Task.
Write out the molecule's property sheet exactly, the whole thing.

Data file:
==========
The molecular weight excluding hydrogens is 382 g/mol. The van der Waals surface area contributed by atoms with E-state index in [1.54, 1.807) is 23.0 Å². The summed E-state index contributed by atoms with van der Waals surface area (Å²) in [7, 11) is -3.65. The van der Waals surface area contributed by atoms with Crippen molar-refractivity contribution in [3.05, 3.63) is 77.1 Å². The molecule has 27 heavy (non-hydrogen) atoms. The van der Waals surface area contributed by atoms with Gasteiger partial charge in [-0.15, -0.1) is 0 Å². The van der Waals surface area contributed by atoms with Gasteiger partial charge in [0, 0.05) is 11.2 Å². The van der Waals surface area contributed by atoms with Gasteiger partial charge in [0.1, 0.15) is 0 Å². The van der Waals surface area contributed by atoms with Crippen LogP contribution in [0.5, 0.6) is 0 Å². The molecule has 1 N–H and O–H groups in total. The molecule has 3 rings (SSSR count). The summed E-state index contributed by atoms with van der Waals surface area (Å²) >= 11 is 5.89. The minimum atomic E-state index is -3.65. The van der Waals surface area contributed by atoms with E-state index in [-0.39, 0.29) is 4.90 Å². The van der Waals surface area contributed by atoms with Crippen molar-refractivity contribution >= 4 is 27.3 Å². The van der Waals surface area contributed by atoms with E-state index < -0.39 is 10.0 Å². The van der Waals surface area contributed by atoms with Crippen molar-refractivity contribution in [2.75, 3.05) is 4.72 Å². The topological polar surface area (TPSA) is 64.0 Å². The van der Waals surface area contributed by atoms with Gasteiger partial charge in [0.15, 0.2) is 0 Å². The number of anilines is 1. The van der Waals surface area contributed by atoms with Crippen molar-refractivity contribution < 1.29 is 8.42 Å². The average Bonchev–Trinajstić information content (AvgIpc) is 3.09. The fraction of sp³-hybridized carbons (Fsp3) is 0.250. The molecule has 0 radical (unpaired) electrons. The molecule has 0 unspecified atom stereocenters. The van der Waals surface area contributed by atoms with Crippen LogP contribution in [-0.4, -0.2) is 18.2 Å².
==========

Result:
The molecular weight excluding hydrogens is 382 g/mol. The van der Waals surface area contributed by atoms with E-state index in [1.54, 1.807) is 23.0 Å². The summed E-state index contributed by atoms with van der Waals surface area (Å²) in [7, 11) is -3.65. The van der Waals surface area contributed by atoms with Crippen molar-refractivity contribution in [3.05, 3.63) is 77.1 Å². The molecule has 27 heavy (non-hydrogen) atoms. The van der Waals surface area contributed by atoms with Gasteiger partial charge in [-0.15, -0.1) is 0 Å². The van der Waals surface area contributed by atoms with Gasteiger partial charge in [0, 0.05) is 11.2 Å². The van der Waals surface area contributed by atoms with Gasteiger partial charge in [0.1, 0.15) is 0 Å². The van der Waals surface area contributed by atoms with Crippen LogP contribution in [0.5, 0.6) is 0 Å². The molecule has 1 N–H and O–H groups in total. The molecule has 3 rings (SSSR count). The summed E-state index contributed by atoms with van der Waals surface area (Å²) >= 11 is 5.89. The minimum atomic E-state index is -3.65. The van der Waals surface area contributed by atoms with E-state index in [-0.39, 0.29) is 4.90 Å². The van der Waals surface area contributed by atoms with Crippen molar-refractivity contribution >= 4 is 27.3 Å². The van der Waals surface area contributed by atoms with E-state index < -0.39 is 10.0 Å². The van der Waals surface area contributed by atoms with Crippen molar-refractivity contribution in [2.75, 3.05) is 4.72 Å². The topological polar surface area (TPSA) is 64.0 Å². The van der Waals surface area contributed by atoms with Gasteiger partial charge in [0.15, 0.2) is 0 Å². The number of anilines is 1. The van der Waals surface area contributed by atoms with Crippen molar-refractivity contribution < 1.29 is 8.42 Å². The average Bonchev–Trinajstić information content (AvgIpc) is 3.09. The fraction of sp³-hybridized carbons (Fsp3) is 0.250. The molecule has 0 radical (unpaired) electrons. The molecule has 0 unspecified atom stereocenters. The van der Waals surface area contributed by atoms with Crippen LogP contribution in [-0.4, -0.2) is 18.2 Å².